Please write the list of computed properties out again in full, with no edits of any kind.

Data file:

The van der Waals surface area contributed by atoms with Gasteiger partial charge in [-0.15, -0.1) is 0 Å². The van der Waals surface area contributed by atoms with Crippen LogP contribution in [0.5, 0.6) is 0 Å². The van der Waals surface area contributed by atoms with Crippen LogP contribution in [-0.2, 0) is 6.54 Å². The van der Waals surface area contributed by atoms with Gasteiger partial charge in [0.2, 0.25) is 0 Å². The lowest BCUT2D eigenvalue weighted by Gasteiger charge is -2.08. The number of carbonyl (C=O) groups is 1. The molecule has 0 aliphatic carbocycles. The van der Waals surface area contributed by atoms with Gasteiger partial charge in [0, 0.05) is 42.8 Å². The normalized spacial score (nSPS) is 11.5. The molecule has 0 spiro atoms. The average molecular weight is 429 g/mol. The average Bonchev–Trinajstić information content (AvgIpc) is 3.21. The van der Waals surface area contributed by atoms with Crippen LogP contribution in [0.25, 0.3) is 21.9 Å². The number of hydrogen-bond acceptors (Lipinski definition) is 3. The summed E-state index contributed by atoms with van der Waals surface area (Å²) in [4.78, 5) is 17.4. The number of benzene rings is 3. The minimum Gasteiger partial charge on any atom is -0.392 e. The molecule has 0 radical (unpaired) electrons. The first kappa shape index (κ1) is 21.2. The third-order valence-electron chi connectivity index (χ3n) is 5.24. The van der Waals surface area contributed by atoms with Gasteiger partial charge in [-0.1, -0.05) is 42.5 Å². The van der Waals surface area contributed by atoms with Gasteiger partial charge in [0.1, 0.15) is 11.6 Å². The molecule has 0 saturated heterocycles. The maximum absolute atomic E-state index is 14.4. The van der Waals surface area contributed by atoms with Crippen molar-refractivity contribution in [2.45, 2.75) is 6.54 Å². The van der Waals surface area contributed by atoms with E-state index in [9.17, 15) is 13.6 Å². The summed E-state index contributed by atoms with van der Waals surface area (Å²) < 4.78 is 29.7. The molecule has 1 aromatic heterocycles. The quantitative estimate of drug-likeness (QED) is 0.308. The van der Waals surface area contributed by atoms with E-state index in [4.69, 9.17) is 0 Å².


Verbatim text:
The van der Waals surface area contributed by atoms with Gasteiger partial charge in [-0.15, -0.1) is 0 Å². The van der Waals surface area contributed by atoms with Crippen LogP contribution in [0.5, 0.6) is 0 Å². The van der Waals surface area contributed by atoms with Crippen LogP contribution in [-0.2, 0) is 6.54 Å². The van der Waals surface area contributed by atoms with Gasteiger partial charge in [0.2, 0.25) is 0 Å². The lowest BCUT2D eigenvalue weighted by Gasteiger charge is -2.08. The number of carbonyl (C=O) groups is 1. The molecule has 0 aliphatic carbocycles. The van der Waals surface area contributed by atoms with Gasteiger partial charge in [0, 0.05) is 42.8 Å². The normalized spacial score (nSPS) is 11.5. The molecule has 0 spiro atoms. The average molecular weight is 429 g/mol. The average Bonchev–Trinajstić information content (AvgIpc) is 3.21. The van der Waals surface area contributed by atoms with Crippen LogP contribution in [0.25, 0.3) is 21.9 Å². The number of hydrogen-bond acceptors (Lipinski definition) is 3. The summed E-state index contributed by atoms with van der Waals surface area (Å²) in [4.78, 5) is 17.4. The number of benzene rings is 3. The minimum Gasteiger partial charge on any atom is -0.392 e. The molecule has 0 radical (unpaired) electrons. The first kappa shape index (κ1) is 21.2. The third-order valence-electron chi connectivity index (χ3n) is 5.24. The van der Waals surface area contributed by atoms with Gasteiger partial charge in [-0.1, -0.05) is 42.5 Å². The van der Waals surface area contributed by atoms with Gasteiger partial charge in [0.1, 0.15) is 11.6 Å². The molecule has 0 saturated heterocycles. The maximum absolute atomic E-state index is 14.4. The van der Waals surface area contributed by atoms with Crippen molar-refractivity contribution in [2.45, 2.75) is 6.54 Å². The van der Waals surface area contributed by atoms with E-state index in [9.17, 15) is 13.6 Å². The summed E-state index contributed by atoms with van der Waals surface area (Å²) < 4.78 is 29.7. The molecule has 1 aromatic heterocycles. The quantitative estimate of drug-likeness (QED) is 0.308. The van der Waals surface area contributed by atoms with E-state index in [4.69, 9.17) is 0 Å².